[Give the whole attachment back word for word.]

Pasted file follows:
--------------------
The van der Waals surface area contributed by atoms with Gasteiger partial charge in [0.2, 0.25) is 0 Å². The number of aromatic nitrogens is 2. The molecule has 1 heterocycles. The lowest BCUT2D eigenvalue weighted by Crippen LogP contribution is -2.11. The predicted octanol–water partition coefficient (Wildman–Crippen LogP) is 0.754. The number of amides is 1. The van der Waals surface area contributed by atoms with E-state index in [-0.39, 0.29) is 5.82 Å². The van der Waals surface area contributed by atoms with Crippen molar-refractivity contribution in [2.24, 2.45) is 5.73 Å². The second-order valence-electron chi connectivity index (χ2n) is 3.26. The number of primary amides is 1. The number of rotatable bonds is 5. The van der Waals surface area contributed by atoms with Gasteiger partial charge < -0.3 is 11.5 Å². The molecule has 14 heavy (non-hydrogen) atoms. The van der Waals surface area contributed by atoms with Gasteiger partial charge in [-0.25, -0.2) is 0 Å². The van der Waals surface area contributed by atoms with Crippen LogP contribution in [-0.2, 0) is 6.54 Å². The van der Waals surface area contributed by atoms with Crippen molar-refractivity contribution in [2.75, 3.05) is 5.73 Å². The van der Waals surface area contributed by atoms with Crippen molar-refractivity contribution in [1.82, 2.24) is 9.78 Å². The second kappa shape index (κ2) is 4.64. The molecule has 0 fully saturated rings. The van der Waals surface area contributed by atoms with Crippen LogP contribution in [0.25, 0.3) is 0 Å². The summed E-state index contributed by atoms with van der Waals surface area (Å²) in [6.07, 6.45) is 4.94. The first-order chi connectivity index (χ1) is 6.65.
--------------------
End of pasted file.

The van der Waals surface area contributed by atoms with Gasteiger partial charge in [0.2, 0.25) is 0 Å². The number of aromatic nitrogens is 2. The molecule has 1 heterocycles. The lowest BCUT2D eigenvalue weighted by Crippen LogP contribution is -2.11. The predicted octanol–water partition coefficient (Wildman–Crippen LogP) is 0.754. The number of amides is 1. The van der Waals surface area contributed by atoms with E-state index in [-0.39, 0.29) is 5.82 Å². The van der Waals surface area contributed by atoms with Crippen molar-refractivity contribution in [2.24, 2.45) is 5.73 Å². The second-order valence-electron chi connectivity index (χ2n) is 3.26. The number of primary amides is 1. The number of rotatable bonds is 5. The van der Waals surface area contributed by atoms with Gasteiger partial charge < -0.3 is 11.5 Å². The molecule has 14 heavy (non-hydrogen) atoms. The van der Waals surface area contributed by atoms with Gasteiger partial charge in [-0.25, -0.2) is 0 Å². The van der Waals surface area contributed by atoms with Crippen LogP contribution in [-0.2, 0) is 6.54 Å². The van der Waals surface area contributed by atoms with Crippen molar-refractivity contribution in [2.75, 3.05) is 5.73 Å². The van der Waals surface area contributed by atoms with Crippen molar-refractivity contribution in [1.82, 2.24) is 9.78 Å². The second kappa shape index (κ2) is 4.64. The molecule has 0 fully saturated rings. The van der Waals surface area contributed by atoms with Crippen LogP contribution in [0.25, 0.3) is 0 Å². The summed E-state index contributed by atoms with van der Waals surface area (Å²) in [6.07, 6.45) is 4.94. The first-order chi connectivity index (χ1) is 6.65.